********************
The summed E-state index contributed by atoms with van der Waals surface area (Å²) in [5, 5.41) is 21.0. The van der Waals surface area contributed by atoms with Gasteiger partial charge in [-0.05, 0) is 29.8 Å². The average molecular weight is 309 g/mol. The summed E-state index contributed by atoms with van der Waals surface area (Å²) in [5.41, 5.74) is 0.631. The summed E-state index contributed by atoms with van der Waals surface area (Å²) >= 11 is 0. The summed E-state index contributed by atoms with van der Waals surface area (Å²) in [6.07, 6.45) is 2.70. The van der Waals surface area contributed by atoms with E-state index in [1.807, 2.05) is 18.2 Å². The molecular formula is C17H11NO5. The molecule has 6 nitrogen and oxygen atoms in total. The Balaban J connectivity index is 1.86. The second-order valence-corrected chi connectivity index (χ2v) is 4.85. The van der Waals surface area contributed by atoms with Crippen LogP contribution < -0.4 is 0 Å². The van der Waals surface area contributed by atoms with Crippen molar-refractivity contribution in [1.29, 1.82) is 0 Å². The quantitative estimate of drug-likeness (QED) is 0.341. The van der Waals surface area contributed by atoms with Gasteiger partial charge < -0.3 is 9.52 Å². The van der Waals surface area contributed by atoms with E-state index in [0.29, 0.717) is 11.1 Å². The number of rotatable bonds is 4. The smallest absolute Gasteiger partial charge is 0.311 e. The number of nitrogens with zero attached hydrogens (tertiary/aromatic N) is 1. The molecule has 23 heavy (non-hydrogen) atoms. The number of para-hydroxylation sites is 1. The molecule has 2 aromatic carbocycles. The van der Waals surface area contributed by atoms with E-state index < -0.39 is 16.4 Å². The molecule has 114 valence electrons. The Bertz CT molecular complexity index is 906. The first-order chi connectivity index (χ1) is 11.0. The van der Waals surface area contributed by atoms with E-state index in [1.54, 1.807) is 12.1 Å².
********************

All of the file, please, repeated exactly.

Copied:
The summed E-state index contributed by atoms with van der Waals surface area (Å²) in [5, 5.41) is 21.0. The van der Waals surface area contributed by atoms with Gasteiger partial charge in [-0.05, 0) is 29.8 Å². The average molecular weight is 309 g/mol. The summed E-state index contributed by atoms with van der Waals surface area (Å²) in [5.41, 5.74) is 0.631. The summed E-state index contributed by atoms with van der Waals surface area (Å²) >= 11 is 0. The summed E-state index contributed by atoms with van der Waals surface area (Å²) in [6.07, 6.45) is 2.70. The van der Waals surface area contributed by atoms with E-state index in [1.807, 2.05) is 18.2 Å². The molecular formula is C17H11NO5. The molecule has 6 nitrogen and oxygen atoms in total. The Balaban J connectivity index is 1.86. The second-order valence-corrected chi connectivity index (χ2v) is 4.85. The van der Waals surface area contributed by atoms with Crippen LogP contribution < -0.4 is 0 Å². The van der Waals surface area contributed by atoms with Crippen molar-refractivity contribution in [1.29, 1.82) is 0 Å². The quantitative estimate of drug-likeness (QED) is 0.341. The van der Waals surface area contributed by atoms with Gasteiger partial charge < -0.3 is 9.52 Å². The van der Waals surface area contributed by atoms with E-state index in [0.29, 0.717) is 11.1 Å². The number of rotatable bonds is 4. The smallest absolute Gasteiger partial charge is 0.311 e. The number of nitrogens with zero attached hydrogens (tertiary/aromatic N) is 1. The molecule has 23 heavy (non-hydrogen) atoms. The number of para-hydroxylation sites is 1. The molecule has 2 aromatic carbocycles. The van der Waals surface area contributed by atoms with E-state index < -0.39 is 16.4 Å². The molecule has 114 valence electrons. The Bertz CT molecular complexity index is 906. The first-order chi connectivity index (χ1) is 11.0. The van der Waals surface area contributed by atoms with E-state index in [1.54, 1.807) is 12.1 Å².